For the past two months, Pence has been traveling around the United States urging congressional ratification. His stops have included heavy agriculture districts like that of Rep. Collin Peterson, D-Minn. The vice president wants to target Democrats such as Peterson in the hopes that they might pressure House Speaker Nancy Pelosi, D-Calif., to bring the trade deal to the floor.

Peterson responded by criticizing Trump’s trade war with China, saying the USMCA would do little to stem the “massive losses” Minnesota farmers are suffering from Trump’s multifront fight.

Even in Pence’s home state of Indiana, the first stop on his tour, the vice president got an earful from farmers in April. Farm broadcaster Gary Truitt called Pence’s visit “an attempt to put lipstick on a pig.”

“There’s a lot of concern,” said Kevin Brinegar, president of the Indiana Chamber of Commerce, which has warned about the potentially “devastating effects” of recent tariff hikes on Chinese goods.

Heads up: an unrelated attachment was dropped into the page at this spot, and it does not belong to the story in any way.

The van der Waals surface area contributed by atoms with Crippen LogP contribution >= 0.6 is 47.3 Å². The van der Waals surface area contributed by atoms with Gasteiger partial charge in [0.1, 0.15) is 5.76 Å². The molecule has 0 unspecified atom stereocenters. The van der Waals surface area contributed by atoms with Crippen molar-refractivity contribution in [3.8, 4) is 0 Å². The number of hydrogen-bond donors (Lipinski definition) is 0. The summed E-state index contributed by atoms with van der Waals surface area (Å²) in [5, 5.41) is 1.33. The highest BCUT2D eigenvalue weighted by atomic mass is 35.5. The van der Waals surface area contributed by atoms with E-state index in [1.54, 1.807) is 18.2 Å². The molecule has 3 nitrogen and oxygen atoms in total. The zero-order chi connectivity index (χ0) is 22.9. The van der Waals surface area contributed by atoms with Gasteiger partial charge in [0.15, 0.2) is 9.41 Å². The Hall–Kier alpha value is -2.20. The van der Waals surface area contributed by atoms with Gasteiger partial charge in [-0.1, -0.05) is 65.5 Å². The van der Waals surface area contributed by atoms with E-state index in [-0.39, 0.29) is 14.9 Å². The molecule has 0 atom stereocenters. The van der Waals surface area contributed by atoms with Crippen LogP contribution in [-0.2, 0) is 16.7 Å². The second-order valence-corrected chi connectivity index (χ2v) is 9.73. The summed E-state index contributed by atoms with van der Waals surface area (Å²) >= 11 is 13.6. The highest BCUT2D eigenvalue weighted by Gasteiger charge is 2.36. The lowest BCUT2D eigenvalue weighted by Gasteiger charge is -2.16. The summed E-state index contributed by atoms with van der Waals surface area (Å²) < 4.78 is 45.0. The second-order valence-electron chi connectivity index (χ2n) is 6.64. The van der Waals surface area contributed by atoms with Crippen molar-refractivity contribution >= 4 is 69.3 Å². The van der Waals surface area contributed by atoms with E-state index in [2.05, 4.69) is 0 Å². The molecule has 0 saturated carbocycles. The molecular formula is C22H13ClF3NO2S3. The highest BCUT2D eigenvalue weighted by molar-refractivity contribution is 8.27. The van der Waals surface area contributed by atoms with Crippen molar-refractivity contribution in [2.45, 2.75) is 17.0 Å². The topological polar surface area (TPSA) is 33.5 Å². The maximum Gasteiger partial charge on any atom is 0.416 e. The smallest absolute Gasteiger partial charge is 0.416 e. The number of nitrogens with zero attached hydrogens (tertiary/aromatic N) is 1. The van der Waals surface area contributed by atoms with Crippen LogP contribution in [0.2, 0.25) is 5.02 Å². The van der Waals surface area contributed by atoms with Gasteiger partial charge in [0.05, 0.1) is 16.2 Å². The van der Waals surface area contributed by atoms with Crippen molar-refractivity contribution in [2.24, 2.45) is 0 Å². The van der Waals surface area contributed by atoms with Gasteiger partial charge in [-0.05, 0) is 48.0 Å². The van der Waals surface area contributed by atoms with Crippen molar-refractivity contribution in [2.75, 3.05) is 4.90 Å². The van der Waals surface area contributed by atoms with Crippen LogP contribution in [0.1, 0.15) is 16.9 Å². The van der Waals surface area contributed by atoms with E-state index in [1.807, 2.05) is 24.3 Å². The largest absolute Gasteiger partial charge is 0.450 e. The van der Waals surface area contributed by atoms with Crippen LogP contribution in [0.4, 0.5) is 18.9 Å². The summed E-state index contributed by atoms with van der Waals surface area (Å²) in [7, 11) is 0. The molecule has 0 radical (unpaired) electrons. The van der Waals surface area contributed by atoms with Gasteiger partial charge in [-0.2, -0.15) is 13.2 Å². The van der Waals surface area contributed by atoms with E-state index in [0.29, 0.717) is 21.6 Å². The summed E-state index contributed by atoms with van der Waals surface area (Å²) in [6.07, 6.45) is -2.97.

Indiana businesses want trade agreements with Canada – its largest export market – resolved as soon as possible, he said. And they’re not confident that Trump’s tariffs on Chinese goods will lead to an improvement of the significant trade issues with China that Trump is hoping to address.

“While the administration is saying this will be short-term pain for long-term gain, that may be the case,” he said. “The concern is that, in reality, it may be long-term pain for uncertain gain.”

Mike Pence et al. standing around a bus: Vice President Mike Pence speaks with Dean Lamb and his wife Debbie at Lamb Farms in Lebanon on Thursday, April 4, 2019. Pence arrived in Indiana to speak with farmers just northwest of Indianapolis about the trade pact that the White House wants to replace NAFTA. © Matt Kryger/IndyStar Vice President Mike Pence speaks with Dean Lamb and his wife Debbie at Lamb Farms in Lebanon on Thursday, April 4, 2019. Pence arrived in Indiana to speak with farmers just northwest of Indianapolis about the trade pact that the White House wants to replace NAFTA.